TenneT notes that currently utilisation of a connection between an offshore windfarm and the mainland is around 40 per cent. This is because there is not always enough wind or because turbines have to undergo maintenance or repair. “Capacity utilisation can and must be greatly increased by giving the direct current connection the role of an interconnector,” said TenneT. “The transmission capacity of a direct current connection will then be used not only for the outward movement of wind energy, but also for electricity trading between countries, creating a ‘Wind Connector.’ In effect, the island will act as a ‘spider’ in a North Sea web of offshore windfarms and international connections. This will increase the utilisation of a connection between a windfarm and the mainland from around 40 per cent to more like 100 per cent.”
TenneT says an island at a location such as Dogger Bank has many other potential advantages. Dogger Bank is relatively shallow and is large, with the space needed for large-scale wind energy. The shallower the water, the lower will be the cost of building windfarms and the island. Another very important point is that winds are usually strong and reliable in that part of the North Sea. This produces high yields.
Were such a concept to become reality, the company claims, “far-shore will become near-shore, which means lower costs.” Direct current connections will double as interconnectors and the efficiency of the connections will increase dramatically.
The company says the next logical steps in the plan would be to examine the possibility of collaboration between the UK and The Netherlands. It notes that the Borssele, Hollandse Kust (zuid) and Hollandse Kust (noord) projects are already under development and are due to have entered service in 2023. Another project, the IJmuiden Ver (5-6GW) and other wind energy areas that have already been designated may be developed, and the possibility therefore exists of international co-operation between IJmuiden Ver and a UK wind energy area, such as East Anglia. “This might also be feasible in combination with an interconnector to the UK and an island. This might be from 2025-2030,” said TenneT. “The island could perhaps be built on the Dogger Bank, between 2030 and 2050.”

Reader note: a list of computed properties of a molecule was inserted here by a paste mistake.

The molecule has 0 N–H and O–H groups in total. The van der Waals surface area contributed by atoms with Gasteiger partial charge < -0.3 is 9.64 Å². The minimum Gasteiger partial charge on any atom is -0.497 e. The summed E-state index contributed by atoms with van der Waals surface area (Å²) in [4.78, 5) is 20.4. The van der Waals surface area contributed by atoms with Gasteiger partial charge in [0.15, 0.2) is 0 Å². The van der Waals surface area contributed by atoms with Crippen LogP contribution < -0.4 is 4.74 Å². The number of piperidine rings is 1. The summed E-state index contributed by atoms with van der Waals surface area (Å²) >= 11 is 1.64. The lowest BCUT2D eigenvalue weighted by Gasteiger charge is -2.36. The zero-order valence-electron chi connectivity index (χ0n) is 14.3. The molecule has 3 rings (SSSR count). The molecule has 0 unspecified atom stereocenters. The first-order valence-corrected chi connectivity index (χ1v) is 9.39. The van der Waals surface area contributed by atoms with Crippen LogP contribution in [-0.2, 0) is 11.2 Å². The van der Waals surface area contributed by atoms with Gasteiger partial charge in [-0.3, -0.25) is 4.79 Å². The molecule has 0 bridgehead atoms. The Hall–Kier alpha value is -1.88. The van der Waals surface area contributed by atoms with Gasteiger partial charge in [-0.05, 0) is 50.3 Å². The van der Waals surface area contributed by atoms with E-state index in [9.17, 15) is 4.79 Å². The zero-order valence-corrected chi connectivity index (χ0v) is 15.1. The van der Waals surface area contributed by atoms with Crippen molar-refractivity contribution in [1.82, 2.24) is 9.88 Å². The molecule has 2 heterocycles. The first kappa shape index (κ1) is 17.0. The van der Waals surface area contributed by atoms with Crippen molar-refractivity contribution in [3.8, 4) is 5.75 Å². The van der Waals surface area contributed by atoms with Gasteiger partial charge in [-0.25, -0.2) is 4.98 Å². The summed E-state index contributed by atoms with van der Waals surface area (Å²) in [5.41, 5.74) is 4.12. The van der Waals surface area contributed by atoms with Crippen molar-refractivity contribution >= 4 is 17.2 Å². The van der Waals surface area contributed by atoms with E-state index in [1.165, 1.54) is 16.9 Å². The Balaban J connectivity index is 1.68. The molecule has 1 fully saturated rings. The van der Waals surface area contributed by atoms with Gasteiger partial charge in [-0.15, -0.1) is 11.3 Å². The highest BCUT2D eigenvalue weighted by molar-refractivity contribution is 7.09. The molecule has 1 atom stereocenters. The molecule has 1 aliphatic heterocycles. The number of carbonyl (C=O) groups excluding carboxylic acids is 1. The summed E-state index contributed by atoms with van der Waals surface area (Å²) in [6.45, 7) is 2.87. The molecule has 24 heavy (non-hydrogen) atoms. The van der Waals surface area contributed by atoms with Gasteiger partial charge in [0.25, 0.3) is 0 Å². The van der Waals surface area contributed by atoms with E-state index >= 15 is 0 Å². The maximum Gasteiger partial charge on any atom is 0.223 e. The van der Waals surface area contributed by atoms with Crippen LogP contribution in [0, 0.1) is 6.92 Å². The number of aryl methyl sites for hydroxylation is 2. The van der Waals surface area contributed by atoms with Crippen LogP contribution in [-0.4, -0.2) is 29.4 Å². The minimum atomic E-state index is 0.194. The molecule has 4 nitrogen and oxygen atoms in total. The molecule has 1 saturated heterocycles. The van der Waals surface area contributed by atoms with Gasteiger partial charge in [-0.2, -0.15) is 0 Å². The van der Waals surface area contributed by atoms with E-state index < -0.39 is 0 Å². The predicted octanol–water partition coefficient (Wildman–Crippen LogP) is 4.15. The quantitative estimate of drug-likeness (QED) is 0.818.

TenneT says it plans to enter into talks with the EU and the member states to see whether the required European co-operation can be established. Factors that play an important role include legislation, regulation, targets and financing. TenneT will also make a start on studying IJmuiden Ver in terms of engineering, interconnection, conversion, shore feed-in and integration with existing infrastructure, and examine, together with UK stakeholders, the potential for connecting IJmuiden Ver to a UK wind energy area such as East Anglia.